The CNPD also highlighted that, according to the Schrems II ruling, data protection authorities are obliged to suspend or prohibit data transfers, even when those transfers are based on the European Commission’s SCCs, if there are no guarantees that these can be complied with in the recipient country. As Cloudfare is also receiving a fair amount of sensitive data n relation to its services for the INE, it influenced the CNDP’s decision to suspend the transfers.

The state of Virginia is second state in the USA to enact major Data Protection Legislation

17. March 2021

On March 2nd, 2021, Virginia’s Governor, Ralph Northam, signed the Consumer Data Protection Act into law without any further amendments.

This makes the state of Virginia the second US state to enact a major privacy law, next to California’s CCPA enacted in 2018. At the point of the law passing to the Senate, there was debate that the bills were flawed as they are not including a private right of action and leaving all enforcement to the Office of the Attorney General. This caused some senators to oppose the bills, however it was ultimately passed by a vote of 32 to 7. The Consumer Data Protection Act will take effect on January 1st, 2023.

The bill establishes a comprehensive framework for controlling and processing personal data of Virginia residents. In addition, it provides Virginia residents with certain rights with respect to their personal data, including rights of access, correction, deletion, portability, the right to opt out of certain processing operations, as well as the right to appeal a controller’s decision regarding a rights request. The bill further states requirements relating to the principles of data minimization, processing limitations, data security, non-discrimination, third-party contracting and data protection assessments, as well as imposes certain requirements directly on entities who act as processors of data on behalf of a controller.

However, the law also includes a number of exemptions at entity level, such as exemptions for financial institutions subject to the Gramm-Leach-Bliley Act and also includes some data or context specific exemptions, such as an exemption for HR-related data processing.

The Attorney General’s office, as the enforcing entity, has to provide 30 days’ notice of any violation and allow an opportunity for the controller to cure any violation. In case a controller does not oblige and leaves the violation uncured, the Attorney General is able to file an action seeking $7,500 per violation.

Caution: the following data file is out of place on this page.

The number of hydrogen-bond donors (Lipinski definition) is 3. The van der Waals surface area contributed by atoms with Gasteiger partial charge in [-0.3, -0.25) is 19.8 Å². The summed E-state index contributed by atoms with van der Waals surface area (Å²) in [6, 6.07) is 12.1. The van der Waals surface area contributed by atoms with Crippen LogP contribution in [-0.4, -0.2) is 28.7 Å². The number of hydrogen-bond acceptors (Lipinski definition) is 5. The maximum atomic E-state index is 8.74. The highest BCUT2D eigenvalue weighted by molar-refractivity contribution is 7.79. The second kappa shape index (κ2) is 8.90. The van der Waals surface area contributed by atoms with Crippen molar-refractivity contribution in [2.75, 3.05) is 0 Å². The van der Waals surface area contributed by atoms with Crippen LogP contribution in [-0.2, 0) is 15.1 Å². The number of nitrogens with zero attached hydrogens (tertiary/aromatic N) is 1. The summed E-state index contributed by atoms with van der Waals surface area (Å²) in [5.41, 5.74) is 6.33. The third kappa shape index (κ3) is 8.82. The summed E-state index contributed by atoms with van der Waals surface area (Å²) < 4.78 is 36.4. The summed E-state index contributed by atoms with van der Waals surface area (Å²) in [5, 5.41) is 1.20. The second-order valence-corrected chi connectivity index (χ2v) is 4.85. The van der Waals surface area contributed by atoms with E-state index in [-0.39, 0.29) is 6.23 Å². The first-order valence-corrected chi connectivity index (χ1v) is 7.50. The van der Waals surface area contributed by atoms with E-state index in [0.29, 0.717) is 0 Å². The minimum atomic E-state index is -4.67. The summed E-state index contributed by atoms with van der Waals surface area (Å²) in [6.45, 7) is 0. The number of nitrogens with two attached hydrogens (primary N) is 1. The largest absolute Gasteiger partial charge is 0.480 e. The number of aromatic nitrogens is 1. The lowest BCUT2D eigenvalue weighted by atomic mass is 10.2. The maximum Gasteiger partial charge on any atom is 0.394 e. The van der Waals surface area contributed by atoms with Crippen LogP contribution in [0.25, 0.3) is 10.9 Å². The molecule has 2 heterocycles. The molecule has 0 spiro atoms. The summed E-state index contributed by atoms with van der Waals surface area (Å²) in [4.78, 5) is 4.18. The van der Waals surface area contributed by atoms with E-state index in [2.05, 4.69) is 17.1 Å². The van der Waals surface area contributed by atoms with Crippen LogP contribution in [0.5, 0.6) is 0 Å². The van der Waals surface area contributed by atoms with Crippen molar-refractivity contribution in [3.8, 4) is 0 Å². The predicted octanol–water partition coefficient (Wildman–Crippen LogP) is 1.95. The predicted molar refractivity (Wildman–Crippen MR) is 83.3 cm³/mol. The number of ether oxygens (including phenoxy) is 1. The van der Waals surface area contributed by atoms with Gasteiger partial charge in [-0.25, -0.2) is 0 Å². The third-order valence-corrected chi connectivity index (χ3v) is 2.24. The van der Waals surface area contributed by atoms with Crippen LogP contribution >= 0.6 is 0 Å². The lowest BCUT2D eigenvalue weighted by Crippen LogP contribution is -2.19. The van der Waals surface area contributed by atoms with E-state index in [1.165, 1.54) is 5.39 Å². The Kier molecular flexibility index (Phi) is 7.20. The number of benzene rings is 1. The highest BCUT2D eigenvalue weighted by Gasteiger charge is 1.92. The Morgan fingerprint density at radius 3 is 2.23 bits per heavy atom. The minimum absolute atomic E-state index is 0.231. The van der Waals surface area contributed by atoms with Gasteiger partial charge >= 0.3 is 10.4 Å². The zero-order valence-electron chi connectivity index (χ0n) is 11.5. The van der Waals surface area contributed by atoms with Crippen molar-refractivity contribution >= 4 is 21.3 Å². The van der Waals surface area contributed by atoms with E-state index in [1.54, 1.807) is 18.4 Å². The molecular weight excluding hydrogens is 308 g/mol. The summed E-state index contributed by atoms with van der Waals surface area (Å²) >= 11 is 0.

EDPS considers Privacy Shield replacement unlikely for a while

18. December 2020

The data transfer agreements between the EU and the USA, namely Safe Harbor and its successor Privacy Shield, have suffered a hard fate for years. Both have been declared invalid by the European Court of Justice (CJEU) in the course of proceedings initiated by Austrian lawyer and privacy activist Max Schrems against Facebook. In either case, the court came to the conclusion that the agreements did not meet the requirements to guarantee equivalent data protection standards and thus violated Europeans’ fundamental rights due to data transfer to US law enforcement agencies enabled by US surveillance laws.

The judgement marking the end of the EU-US Privacy Shield (“Schrems II”) has a huge impact on EU companies doing business with the USA, which are now expected to rely on Standard Contractual Clauses (SCCs). However, the CJEU tightened the requirements for the SCCs. When using them in the future, companies have to determine whether there is an adequate level of data protection in the third country. Therefore, in particular cases, there may need to be taken additional measures to ensure a level of protection that is essentially the same as in the EU.

Despite this, companies were hoping for a new transatlantic data transfer pact. Though, the European Data Protection Supervisor (EDPS) Wojciech Wiewiórowski expressed doubts on an agreement in the near future:

I don’t expect a new solution instead of Privacy Shield in the space of weeks, and probably not even months, and so we have to be ready that the system without a Privacy Shield like solution will last for a while.